Trump's lawyers filing a notice today, Ty, that they are going to file an appeal the judge's summary judgment, right? That's -- now, I get all my number of pages of each of these things confused in my head. But it's 40 or something, or 60 pages, right, laying out.


BURNETT: He says the systemic and persistent overvaluation of businesses over a decade. Is this appeal going to go anywhere for Trump?

COBB: So, I think it's possible that it does. Now, I say that conscious of the fact that in this decision which reads quite well that the judge put a lot of time into getting the facts straight and making this a largely factual presentation for the review of the appellate courts.


You know, it's an excellent opinion in terms of marshaling the facts. But it is a little bit aggressive in terms of the penalties, and, as we know --

BURNETT: So you're saying it's not whether he's guilty or he did it, it's on how much -- it's on the damages that you think appeal could be successful? COBB: Right. How far can you really go? And I think he has some

arguments there. On the other hand, I'm not sure that the appellate court's going to be, you know, as accommodating as Trump and his lawyers suggest.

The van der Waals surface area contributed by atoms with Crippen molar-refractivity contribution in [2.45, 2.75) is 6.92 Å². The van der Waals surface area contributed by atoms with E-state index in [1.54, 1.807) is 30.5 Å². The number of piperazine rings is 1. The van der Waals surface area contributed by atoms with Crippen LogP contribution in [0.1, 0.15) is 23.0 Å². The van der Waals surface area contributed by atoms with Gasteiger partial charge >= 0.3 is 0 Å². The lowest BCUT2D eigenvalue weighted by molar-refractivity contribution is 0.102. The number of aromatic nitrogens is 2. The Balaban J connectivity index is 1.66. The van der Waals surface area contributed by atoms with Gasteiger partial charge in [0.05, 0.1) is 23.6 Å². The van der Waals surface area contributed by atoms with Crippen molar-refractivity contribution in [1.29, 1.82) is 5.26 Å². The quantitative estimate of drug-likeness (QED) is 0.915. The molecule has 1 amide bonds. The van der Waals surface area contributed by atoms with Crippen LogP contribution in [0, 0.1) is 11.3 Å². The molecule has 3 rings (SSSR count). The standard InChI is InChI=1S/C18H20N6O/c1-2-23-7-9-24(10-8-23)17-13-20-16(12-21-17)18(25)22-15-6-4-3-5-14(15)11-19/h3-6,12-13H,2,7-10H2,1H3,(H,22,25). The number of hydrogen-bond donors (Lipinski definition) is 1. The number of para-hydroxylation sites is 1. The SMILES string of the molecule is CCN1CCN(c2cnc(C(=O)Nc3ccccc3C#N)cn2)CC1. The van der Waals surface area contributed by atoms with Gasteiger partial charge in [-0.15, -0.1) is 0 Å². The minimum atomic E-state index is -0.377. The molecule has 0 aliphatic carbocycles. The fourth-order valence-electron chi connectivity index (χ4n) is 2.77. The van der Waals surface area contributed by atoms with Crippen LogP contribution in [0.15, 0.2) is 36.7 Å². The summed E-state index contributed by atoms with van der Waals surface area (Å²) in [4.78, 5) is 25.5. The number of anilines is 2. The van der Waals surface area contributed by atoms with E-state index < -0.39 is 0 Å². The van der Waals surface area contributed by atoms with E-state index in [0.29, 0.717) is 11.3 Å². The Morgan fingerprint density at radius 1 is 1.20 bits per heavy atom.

I think the likelihood is he loses the appeal. But he does have some legal arguments and he has prevailed on appeal in this case previously, for example, with regard to the statute of limitations. So, the appellate court is not going to rubber-stamp this. I think it's likely Trump loses. But it's not a foregone conclusion.

BURNETT: All right. So, Ty, in the Fulton County case, we have some developments there as well today. Because we have learned that the D.A.'s office has now approached several codefendants about accepting plea deals, right? There's 19 totals, so they've approached several of them, including a former campaign official.